As it turns out, the POS product in question did not comply with the Payment Card Industry Data Security Standard (PCI DSS) -- a fact that the reseller and the upstream POS software vendor apparently knew, even though its customers did not. That didn't stop the issuers of the stolen credit card numbers from going after the restaurant owners for chargebacks, audit fees, and other costs associated with the heist.
Cue the attorneys. The restaurant owners want the POS reseller and software developer to take responsibility for keeping the PCI DSS non-compliance issues to themselves and for allowing hackers to exploit the flawed remote support software. The developer, Radiant Systems, appears content to blame the victims. The credit card companies probably don't care who pays, as long as it isn't them.
Why is this mess relevant to your own small business? Consider a few of the allegations in play here:
- First, according to the lawsuit, the POS vendor installed systems missing critical security patches for their remote support features -- a major element in the claim that the systems violated PCI DSS standards.
- Second, the victims allege that the vendor used the same remote access password on at least 200 individual POS systems. The password in question: "password," of course.
Remote access and support technologies serve a vital purpose. Yet they also give attackers fast-lane access to the very heart of a compromised system -- especially when the geniuses charged with protecting those systems demonstrate about as much IT security competence as a tree stump.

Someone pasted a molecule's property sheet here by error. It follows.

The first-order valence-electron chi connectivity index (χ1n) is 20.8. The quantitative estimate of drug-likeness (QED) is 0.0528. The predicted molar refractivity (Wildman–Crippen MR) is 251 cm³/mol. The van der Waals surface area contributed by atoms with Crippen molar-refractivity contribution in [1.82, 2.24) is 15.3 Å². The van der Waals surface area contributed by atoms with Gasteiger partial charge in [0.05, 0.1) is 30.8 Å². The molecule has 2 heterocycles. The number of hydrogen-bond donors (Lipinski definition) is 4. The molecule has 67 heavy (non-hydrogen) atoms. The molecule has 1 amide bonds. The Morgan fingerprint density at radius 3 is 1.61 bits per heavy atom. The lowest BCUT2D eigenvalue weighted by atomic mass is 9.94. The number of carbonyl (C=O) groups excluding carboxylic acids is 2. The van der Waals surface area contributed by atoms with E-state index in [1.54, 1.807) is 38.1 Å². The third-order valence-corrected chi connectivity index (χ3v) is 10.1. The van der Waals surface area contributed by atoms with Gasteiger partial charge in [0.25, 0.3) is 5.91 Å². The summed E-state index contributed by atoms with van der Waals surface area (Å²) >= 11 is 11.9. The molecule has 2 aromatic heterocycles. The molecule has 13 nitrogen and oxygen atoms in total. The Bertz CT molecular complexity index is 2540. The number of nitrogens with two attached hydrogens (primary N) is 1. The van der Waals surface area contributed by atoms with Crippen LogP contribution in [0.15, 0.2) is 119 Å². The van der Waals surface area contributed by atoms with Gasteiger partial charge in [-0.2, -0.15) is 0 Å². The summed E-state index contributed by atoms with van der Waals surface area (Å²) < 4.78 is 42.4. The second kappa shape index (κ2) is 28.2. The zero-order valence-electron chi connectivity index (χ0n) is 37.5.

I know that it sounds unfair to blame the victims in this case. As their attorney points out, these are restaurateurs, not IT experts.
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Yet it doesn't require a tech-savvy business owner to realize that these systems contained data every bit as valuable as the cash in their registers. With that knowledge comes the responsibility to educate oneself about the risks involved with a networked POS system.
Consider applying the same standard to your own company's systems, especially those that store business-critical data. If you work with technology resellers, ask them to document the presence of remote access or support features on any of their products. Then ensure that these features are disabled by default -- and set stringent requirements to justify when, how, and why they are enabled, on a case-by-case basis.
Also be sure to scrutinize your contracts and service agreements with resellers. Ensure that these agreements spell out the reseller's obligations with regard to industry payment standards like PCI DSS, regulatory compliance, and state data privacy laws.
Next, ask the same questions about remote support and access tools intended for use by your own employees and IT staff. Identify which systems store at-risk data, and determine whether the remote access technology used to access them offers an appropriate level of security. While gateway- or appliance-based remote access solutions generally offer very good end-to-end security, some systems clearly demand a much higher level of security oversight than others.
Sometimes, there is simply no way to avoid dealing with the fallout when a reseller or technology partner fails to meet its obligations. But by understanding what is at risk and who is responsible when things go south, your business will be in a much better position to ensure that it doesn't get left holding the bag.